Question about Elvis' BJJ game?

While I realize that Sakuraba is very difficult to control (very very difficult), Hughes is also difficult to control, and Rampage isn't that easy to control either. When watching Charuto you can see him going for submissions, setting them up, working in chains, etc. Same with Minotauro, or even Arona (who was previously fairly passive) against Rampage.

Elvis seems to have a very passive approach, but I remember that he chains subs together like no other in BJJ (from the little clips I have seen). Is it just that Nino has trouble doing that without a gi, and he is more of a gi machine?

Was it really just Sakuraba being that hard to control? While I was cheering for Sakuraba, the inability of both of them to make movement was disappointing from a fan perspective.

this wasn't added to my threads for some reason ;o(

Nino Elvis is a BJJ machine, but unlike Minotauro, who is an iron-chinned warrior, he does not react well to getting punched in the face. The fear of getting punched makes him look very tense when standing up and when on the ground, he is so busy trying to tie his opponent up with the high guard that he can't work his usual beautiful ground game. Nino just holds the high guard (sometimes holding his foot) and goes for telegraphed omoplata/gogoplata attacks and doesn't open up the guard to try for sweeps or armbars.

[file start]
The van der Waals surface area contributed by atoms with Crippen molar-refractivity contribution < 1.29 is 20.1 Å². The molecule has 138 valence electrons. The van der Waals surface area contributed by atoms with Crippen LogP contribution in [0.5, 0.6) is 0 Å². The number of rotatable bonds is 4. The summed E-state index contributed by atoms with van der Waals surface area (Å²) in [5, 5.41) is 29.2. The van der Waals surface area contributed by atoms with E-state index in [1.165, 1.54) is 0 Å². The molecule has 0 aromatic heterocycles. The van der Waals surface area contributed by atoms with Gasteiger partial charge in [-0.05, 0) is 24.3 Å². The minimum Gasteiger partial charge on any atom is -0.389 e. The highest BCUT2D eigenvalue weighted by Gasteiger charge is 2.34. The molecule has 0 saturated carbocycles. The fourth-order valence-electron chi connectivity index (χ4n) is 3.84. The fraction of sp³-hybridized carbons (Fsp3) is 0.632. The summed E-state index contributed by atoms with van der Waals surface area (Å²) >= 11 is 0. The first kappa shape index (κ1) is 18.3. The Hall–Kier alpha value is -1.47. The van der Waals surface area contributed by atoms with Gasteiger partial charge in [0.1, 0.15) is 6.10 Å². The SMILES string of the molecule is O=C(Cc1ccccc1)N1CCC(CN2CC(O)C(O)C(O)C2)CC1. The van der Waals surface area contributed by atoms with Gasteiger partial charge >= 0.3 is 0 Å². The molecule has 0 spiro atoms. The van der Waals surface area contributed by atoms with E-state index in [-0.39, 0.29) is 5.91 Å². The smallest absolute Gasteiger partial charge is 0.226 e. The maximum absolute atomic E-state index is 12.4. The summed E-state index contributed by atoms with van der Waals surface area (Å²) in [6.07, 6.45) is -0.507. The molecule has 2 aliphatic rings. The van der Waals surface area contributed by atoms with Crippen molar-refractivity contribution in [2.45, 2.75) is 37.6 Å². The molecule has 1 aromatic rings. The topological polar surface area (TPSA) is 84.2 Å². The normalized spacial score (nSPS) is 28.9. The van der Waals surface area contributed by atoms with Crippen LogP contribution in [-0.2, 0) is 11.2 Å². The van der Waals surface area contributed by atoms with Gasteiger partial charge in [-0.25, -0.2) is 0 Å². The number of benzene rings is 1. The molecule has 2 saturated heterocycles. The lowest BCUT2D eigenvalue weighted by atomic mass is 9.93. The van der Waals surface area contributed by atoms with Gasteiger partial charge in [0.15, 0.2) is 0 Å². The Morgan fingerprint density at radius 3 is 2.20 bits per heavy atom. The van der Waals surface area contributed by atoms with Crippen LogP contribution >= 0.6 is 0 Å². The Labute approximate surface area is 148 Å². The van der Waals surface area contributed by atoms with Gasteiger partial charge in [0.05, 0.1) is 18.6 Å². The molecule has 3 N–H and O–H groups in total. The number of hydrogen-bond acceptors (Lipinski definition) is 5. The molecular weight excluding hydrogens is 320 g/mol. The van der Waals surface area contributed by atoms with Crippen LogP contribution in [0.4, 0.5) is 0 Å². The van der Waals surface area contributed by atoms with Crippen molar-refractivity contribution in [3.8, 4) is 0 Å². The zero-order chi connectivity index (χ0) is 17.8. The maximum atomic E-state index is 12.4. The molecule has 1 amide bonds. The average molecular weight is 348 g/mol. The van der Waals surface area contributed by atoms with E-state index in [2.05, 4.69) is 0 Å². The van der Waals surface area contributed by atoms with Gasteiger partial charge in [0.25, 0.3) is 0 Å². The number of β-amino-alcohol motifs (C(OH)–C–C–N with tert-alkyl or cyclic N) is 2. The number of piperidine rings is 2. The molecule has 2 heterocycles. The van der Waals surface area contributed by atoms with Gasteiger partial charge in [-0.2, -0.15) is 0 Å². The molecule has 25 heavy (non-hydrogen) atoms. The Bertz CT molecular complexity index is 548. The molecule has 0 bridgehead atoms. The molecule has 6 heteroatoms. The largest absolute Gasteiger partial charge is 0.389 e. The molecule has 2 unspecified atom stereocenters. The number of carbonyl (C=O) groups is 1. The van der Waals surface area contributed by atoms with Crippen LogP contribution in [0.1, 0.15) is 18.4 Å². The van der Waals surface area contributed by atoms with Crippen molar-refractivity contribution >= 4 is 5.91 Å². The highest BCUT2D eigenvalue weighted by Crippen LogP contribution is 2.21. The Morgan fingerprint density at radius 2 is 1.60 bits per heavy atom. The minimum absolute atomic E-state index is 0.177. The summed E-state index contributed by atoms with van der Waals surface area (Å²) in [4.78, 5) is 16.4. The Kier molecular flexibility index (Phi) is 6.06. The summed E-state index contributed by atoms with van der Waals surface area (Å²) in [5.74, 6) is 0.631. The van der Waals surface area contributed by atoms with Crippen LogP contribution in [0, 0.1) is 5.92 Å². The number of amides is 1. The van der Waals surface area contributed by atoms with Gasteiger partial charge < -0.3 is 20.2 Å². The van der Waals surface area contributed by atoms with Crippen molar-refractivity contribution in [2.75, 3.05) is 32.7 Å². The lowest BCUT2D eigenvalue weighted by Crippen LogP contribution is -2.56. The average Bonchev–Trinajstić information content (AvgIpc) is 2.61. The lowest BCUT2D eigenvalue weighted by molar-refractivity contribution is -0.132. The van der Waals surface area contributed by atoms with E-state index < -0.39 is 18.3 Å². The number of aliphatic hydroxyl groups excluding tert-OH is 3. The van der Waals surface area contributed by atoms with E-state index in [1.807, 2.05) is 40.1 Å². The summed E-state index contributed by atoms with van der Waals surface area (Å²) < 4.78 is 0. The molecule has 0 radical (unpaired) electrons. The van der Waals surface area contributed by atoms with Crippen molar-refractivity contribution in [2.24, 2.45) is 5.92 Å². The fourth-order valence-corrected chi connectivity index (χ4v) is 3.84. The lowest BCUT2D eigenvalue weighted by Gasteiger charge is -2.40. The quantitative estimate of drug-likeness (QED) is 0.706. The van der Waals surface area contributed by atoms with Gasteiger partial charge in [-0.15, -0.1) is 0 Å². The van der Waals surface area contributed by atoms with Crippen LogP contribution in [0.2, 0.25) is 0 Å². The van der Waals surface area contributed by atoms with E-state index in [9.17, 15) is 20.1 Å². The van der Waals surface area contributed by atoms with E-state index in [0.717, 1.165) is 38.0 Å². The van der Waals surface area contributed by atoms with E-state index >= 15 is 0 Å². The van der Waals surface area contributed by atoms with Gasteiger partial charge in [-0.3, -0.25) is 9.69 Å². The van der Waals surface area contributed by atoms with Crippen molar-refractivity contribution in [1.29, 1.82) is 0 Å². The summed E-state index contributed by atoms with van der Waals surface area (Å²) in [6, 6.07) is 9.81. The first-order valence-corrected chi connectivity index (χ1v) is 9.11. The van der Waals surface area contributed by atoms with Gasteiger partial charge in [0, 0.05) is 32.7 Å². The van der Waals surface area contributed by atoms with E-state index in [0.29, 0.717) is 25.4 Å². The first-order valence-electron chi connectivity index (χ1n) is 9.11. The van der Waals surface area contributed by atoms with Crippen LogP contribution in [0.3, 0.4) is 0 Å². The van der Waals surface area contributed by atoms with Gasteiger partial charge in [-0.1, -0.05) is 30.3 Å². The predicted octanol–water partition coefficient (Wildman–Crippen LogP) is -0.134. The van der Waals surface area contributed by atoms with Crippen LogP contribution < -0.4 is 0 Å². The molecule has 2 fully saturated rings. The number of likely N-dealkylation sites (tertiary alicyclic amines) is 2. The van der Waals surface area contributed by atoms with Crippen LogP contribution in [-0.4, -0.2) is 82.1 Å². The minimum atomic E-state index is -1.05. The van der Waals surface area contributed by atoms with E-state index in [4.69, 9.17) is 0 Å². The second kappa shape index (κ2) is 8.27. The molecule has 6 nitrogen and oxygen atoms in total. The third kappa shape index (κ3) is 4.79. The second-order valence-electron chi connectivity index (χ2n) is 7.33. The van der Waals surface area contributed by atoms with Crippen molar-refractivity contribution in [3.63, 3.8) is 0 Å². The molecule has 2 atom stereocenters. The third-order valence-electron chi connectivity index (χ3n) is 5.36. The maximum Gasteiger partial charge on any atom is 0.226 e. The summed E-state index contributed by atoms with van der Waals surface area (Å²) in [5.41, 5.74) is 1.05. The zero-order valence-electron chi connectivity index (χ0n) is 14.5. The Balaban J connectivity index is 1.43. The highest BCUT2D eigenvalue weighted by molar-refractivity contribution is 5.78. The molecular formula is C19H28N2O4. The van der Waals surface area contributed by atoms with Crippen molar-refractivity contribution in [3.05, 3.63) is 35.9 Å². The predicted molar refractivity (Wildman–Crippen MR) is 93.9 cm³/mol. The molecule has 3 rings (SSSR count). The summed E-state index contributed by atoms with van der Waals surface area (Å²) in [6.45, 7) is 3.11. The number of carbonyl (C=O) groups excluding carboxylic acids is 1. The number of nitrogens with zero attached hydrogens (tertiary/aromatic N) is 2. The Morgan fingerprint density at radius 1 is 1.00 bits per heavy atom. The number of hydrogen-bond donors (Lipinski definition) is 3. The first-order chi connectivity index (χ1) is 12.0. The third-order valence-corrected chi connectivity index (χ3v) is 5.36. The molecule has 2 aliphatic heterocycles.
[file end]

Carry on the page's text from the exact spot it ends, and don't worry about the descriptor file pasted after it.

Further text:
There is a huge difference between sport jiu-jitsu (or submission grappling) and vale tudo. Not everyone can play their game when getting punched in the face. Guys who have no fear when getting punched in the face like Charuto and Minotauro can relentlessly attack with submissions from the guard in an almost sport BJJ fashion. Other top guys like Shaolin and B.J. Penn avoid that game to play the top game and go for arm triangles and taking the back.

Yeah, interestingly enough, from what little I've seen from B.J. Penn's fights, it doesn't seem like he has an amazing guard. In UFC 35, he was constantly trying to do a kimura, but had no luck. He didn't really try much else. But then again, it seems that very few fighters have a great, active, agressive guard today. Elvis' guard comes to mind, as does Mino's and Ricardo Almeida's.

Jonpall: You say Elvis has a 'great, active and agressive guard. No truer words have ever been said. I am one of his students, and man if you end up in his guard you are in a world of pain. I can have perfect posture (reletively) when he starts going for his move, i have seen it many times before, i defend the sweep with difficulty, oh wait, i am now in an armbar. I said to him once, "whats the deal, i had good posture and everything and you still armbarred me", to which he replied, "Well then it is clear that your posture isn't as good as my armbars".

Ps. He then tapped me again, with the same move.

I hope we will see more of Elvis fighting or grappling in the future.